Two weeks after the Reserve Bank of India (RBI) imposed restrictions on Punjab and Maharashtra Co-operative Bank Ltd’s (PMC Bank) and its customers, things may be limping back to normalcy for the lender’s harried clients. While they cannot access their deposits for the next six months and can only withdraw up to ₹25,000, they have been able to open accounts in other banks for managing their day-to-day life.
Yet, for many old-time loyal customers of PMC Bank, the experience with other banks hasn’t been that great either. “I opened an account with Canara Bank, but they don’t have cheque books. The bank is saying it will take 20 days to get a cheque book," said Raja Singh, a railway contractor, who had both savings and current accounts in PMC Bank.
Sukhdev Singh Kalsi, owner of a container transportation business, also narrated a similar experience. “I’m facing a lot of problems with opening a bank account. It took me six-seven days to open an account with HDFC Bank. Bharat Co-operative Bank wanted me to open an account with them. But I’m not going to risk it anymore with cooperative banks. I had three current accounts in PMC Bank. All my loans and rent were debited from these accounts," he said.
While protests are on to recover the money, PMC Bank customers facing family or medical emergencies have written to RBI seeking its help. The central bank has agreed to transfer up to ₹1 lakh per person in such situations. But the customers complain that the amount is too little to meet their expenses.
A customer narrated the travails of a fellow customer: “A transport operator in Kalamboli had sold off two of his trucks for ₹8 lakh each, hoping to use the money to send his son to study abroad. He deposited part of this money with PMC Bank and the next day the bank shut down. His son, who was supposed to leave for studies, is now stuck here." Mint could not independently verify these claims.
Also, with Diwali round the corner, many businesses and housing cooperative societies are finding it difficult to make payments to their workers and vendors.
“We have to pay bonus for workers. We haven’t been able to pay salary, electricity and water bills. We are now in the process of opening a new account in Saraswat Co-operative Bank which is close to our building. But that is also a cooperative bank," said Raj Pal Premi, secretary of Oshiwara Basera Cooperative Housing Society that had kept ₹10 lakh in a current account in PMC Bank. “We have requested our members to give maintenance for three-four months so that we can meet the expenses."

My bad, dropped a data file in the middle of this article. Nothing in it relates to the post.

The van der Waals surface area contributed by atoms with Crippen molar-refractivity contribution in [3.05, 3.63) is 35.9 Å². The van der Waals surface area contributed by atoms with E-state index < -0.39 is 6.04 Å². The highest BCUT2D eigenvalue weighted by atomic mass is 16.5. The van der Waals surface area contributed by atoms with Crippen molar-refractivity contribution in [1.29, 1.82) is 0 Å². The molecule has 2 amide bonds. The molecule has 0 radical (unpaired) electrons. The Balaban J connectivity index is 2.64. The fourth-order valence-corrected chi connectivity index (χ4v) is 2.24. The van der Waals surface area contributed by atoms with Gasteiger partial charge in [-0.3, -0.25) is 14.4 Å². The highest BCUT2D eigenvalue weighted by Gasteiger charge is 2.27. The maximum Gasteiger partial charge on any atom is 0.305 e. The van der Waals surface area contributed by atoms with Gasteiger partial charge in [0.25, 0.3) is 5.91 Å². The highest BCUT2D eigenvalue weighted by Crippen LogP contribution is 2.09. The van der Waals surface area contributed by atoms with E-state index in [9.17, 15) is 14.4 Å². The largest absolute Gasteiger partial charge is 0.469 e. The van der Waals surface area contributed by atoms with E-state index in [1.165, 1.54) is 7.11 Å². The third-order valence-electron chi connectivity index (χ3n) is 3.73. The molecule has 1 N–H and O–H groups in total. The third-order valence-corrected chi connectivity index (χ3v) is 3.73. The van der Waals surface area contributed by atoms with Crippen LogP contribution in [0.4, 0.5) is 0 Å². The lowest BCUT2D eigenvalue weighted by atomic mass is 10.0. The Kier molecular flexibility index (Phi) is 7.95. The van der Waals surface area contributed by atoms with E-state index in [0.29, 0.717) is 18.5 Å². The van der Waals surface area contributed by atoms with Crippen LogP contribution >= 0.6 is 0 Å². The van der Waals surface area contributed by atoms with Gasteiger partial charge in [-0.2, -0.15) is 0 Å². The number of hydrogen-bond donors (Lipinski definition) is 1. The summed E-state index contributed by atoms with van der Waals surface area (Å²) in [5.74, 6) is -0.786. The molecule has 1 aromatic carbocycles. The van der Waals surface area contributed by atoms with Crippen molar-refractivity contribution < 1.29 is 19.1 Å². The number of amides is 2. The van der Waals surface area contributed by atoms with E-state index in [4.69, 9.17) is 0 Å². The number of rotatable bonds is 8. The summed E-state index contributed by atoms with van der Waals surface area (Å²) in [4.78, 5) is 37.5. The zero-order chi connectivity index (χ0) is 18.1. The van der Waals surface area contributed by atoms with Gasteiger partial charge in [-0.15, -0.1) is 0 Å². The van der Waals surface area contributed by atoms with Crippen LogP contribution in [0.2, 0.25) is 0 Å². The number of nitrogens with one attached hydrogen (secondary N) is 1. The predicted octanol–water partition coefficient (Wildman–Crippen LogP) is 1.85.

Jaspal Singh, chairman of the Maharashtra Tank Lorry Owners’ Association, said that PMC Bank had given bank guarantees for purchase of diesel from oil marketing companies. These bank guarantees are now invalid and the transport operators have requested the RBI administrator to look into the matter. “These guarantees were given against property or fixed deposits (FDs). We have asked RBI to release this security so that we could renew the bank guarantee with some other bank," he said.
Large customers with more than ₹1 crore deposits are exploring with the RBI administrator various mechanisms to revive the bank, including a proposal for FDs to be retained in the bank for the next three years.
“Large depositors have agreed not to break their FDs so that the bank can be revived," said Jaspal Singh, a member of the supreme council for gurdwaras in Navi Mumbai. “We will soon be taking written assurances from these depositors and will send it to RBI," he added.
Meanwhile, protests and meetings are continuing across the city. On 2 October, nearly 1,500 depositors gathered at Guru Nanak Higher Secondary School in GTB Nagar in the eastern suburb to find a way to recover their money. Customers blamed the government and RBI for what they called their lackadaisical approach.
“The government can implement Article 370 in no time, then what is stopping them from helping 16 lakh bank depositors of PMC bank," asked one depositor.